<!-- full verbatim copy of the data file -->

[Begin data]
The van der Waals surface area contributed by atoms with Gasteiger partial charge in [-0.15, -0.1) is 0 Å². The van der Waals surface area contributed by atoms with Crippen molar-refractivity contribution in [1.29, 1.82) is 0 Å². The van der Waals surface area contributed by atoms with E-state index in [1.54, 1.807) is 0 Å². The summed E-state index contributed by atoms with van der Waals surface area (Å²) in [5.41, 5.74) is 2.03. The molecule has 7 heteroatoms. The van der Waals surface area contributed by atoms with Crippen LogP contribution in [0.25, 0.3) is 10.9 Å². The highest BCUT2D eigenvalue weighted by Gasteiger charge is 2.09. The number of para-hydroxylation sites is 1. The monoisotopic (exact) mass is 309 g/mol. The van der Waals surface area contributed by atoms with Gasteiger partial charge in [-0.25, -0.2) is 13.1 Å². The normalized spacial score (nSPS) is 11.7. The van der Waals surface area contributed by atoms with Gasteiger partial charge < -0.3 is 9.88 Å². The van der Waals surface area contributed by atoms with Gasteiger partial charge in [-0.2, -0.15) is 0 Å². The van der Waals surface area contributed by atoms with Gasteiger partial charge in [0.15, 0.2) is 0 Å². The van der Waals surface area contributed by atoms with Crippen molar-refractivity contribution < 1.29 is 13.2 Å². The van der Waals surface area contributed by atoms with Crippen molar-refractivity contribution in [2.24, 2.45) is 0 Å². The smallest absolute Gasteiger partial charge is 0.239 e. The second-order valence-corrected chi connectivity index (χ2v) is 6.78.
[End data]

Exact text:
The van der Waals surface area contributed by atoms with Gasteiger partial charge in [-0.15, -0.1) is 0 Å². The van der Waals surface area contributed by atoms with Crippen molar-refractivity contribution in [1.29, 1.82) is 0 Å². The van der Waals surface area contributed by atoms with E-state index in [1.54, 1.807) is 0 Å². The summed E-state index contributed by atoms with van der Waals surface area (Å²) in [5.41, 5.74) is 2.03. The molecule has 7 heteroatoms. The van der Waals surface area contributed by atoms with Crippen LogP contribution in [0.25, 0.3) is 10.9 Å². The highest BCUT2D eigenvalue weighted by Gasteiger charge is 2.09. The number of para-hydroxylation sites is 1. The monoisotopic (exact) mass is 309 g/mol. The van der Waals surface area contributed by atoms with Gasteiger partial charge in [-0.25, -0.2) is 13.1 Å². The normalized spacial score (nSPS) is 11.7. The van der Waals surface area contributed by atoms with Gasteiger partial charge < -0.3 is 9.88 Å². The van der Waals surface area contributed by atoms with Gasteiger partial charge in [-0.2, -0.15) is 0 Å². The van der Waals surface area contributed by atoms with Gasteiger partial charge in [0.15, 0.2) is 0 Å². The van der Waals surface area contributed by atoms with Crippen molar-refractivity contribution < 1.29 is 13.2 Å². The van der Waals surface area contributed by atoms with Crippen molar-refractivity contribution in [2.24, 2.45) is 0 Å². The smallest absolute Gasteiger partial charge is 0.239 e. The second-order valence-corrected chi connectivity index (χ2v) is 6.78.